Someone needs to educate the lawmakers and judges in Texas. Two big lies are being told about refugee resettlement. These two lies ultimately hurt the American people they are elected to represent. If you are told that the refugee resettlement program is all paid for with federal dollars…IT’S A BIG LIE! If you are told that the refugees can be properly screened, IT’S A BIG LIE!
STATES ARE ON THE HOOK FOR MILLIONS AND MILLIONS AND OUR FBI DIRECTOR HAS STATED REPEATEDLY THAT MUSLIM REFUGEES CANNOT BE PROPERLY SCREENED!
In fiscal 2015, 7,388 refugees settled in Texas. Most of them were from Myanmar or Iraq. Texas health agencies received $66 million from the federal government in 2015 for refugee-related services, with the state spending an additional $56 million, mostly on Medicaid-paid services.
Citing fears that refugees, particularly those arriving from Syria, could pose a terrorist threat, several Republican state senators pressed Thursday for additional background checks and tighter oversight on agencies that resettle refugees in Texas.
“Right now, there’s a civil war in Syria, and there are terrorists in Syria, and there have actually been various serious attacks in Europe,” state Sen. Charles Schwertner, R-Georgetown, said during a Capitol hearing before the Committee on Health and Human Services.
Echoed by other Republicans, including Sen. Donna Campbell of New Braunfels, Schwertner said he wasn’t confident that the federal government is conducting complete background checks into potential refugees, and he suggested that state health agencies take more control over private resettlement organizations to ensure that new Texans are thoroughly investigated.
“We should have a refugee program, but my concern is for the safety of the citizens of Texas. That is my motivation,” said Schwertner, the committee chairman. “This population needs be thoroughly vetted.”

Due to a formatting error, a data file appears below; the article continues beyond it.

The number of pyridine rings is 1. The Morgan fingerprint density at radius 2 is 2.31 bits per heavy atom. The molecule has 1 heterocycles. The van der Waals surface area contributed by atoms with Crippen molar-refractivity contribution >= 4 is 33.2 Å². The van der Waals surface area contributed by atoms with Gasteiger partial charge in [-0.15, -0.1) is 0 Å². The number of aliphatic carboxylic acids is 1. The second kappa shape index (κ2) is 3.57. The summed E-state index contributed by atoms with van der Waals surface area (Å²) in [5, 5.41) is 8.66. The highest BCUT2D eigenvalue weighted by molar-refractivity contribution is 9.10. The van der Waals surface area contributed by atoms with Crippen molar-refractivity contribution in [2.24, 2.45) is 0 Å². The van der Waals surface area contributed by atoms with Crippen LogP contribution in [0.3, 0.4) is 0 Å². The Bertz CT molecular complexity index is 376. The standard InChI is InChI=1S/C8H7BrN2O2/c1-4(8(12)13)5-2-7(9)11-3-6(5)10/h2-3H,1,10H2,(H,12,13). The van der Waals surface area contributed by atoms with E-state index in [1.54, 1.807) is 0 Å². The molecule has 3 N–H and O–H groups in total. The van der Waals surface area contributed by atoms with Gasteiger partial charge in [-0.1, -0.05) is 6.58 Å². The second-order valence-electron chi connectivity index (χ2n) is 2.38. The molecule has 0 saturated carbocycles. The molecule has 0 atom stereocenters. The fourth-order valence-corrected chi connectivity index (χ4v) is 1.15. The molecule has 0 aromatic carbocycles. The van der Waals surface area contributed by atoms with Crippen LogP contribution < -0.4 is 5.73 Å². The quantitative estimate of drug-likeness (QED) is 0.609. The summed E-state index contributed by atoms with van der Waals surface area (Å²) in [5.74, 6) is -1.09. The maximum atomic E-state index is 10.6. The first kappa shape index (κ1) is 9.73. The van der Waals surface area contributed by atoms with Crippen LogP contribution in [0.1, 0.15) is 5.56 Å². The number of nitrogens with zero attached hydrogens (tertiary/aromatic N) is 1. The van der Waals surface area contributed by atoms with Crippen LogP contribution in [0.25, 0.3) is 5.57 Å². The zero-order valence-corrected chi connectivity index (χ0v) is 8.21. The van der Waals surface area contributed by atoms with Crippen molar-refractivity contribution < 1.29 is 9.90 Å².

In fiscal 2015, 7,388 refugees — more than half of them women — settled in Texas. Most were from Myanmar or Iraq — 61 percent — while 2 percent were from Syria.
The Texas Health and Human Services Commission contracts with — but doesn’t license — 19 state organizations to resettle refugees. The agency also offers services including Medicaid, translators and job placement to help refugees become self-sufficient.
Aaron Rippenkroeger, chief executive of Refugee Services of Texas, told the committee that refugees receive thorough background checks before they’re resettled, adding that his organization has never had to report a security risk to the federal government.
GOP officials in Texas have been grappling with the refugee situation since November, when Gov. Greg Abbott vowed to keep Syrian refugees out of the state amid heightened fears of terrorism in the days after the attacks in Paris.
Attempts by state Attorney General Ken Paxton to make good on Abbott’s promise, however, have fallen short.
A federal judge in Dallas has twice rejected Paxton lawsuits to block the imminent arrival of refugee Syrian families, saying in December that fears of terrorism were based on ***“speculative hearsay.”
Most recently, U.S. District Judge David Godbey said in February that state officials had failed to provide evidence that terrorists had infiltrated the refugee program, “much less that these particular refugees are terrorists intent on causing harm.”
***IS IT “SPECULATIVE HEARSAY” WHEN THE FBI DIRECTOR AND ASSISTANT DIRECTOR BOTH SAY THE REFUGEES CANNOT BE PROPERLY SCREENED?
Texas health agencies received $66 million from the federal government in 2015 for refugee-related services, with the state spending an additional $56 million, mostly on Medicaid-paid services.
Sen. Van Taylor, R-Plano, balked at the size of the state’s share and asked for more information to explain the cost.
According to figures shared with the committee, 13 percent of refugees sent to Texas settled in Austin in 2015, while Houston took in the largest share, 42 percent.
Local communities also bear some of the costs of settling refugees, including creating educational services for children and providing translation during 911 calls, Amarillo Mayor Paul Harpole said.
Read more: My Statesman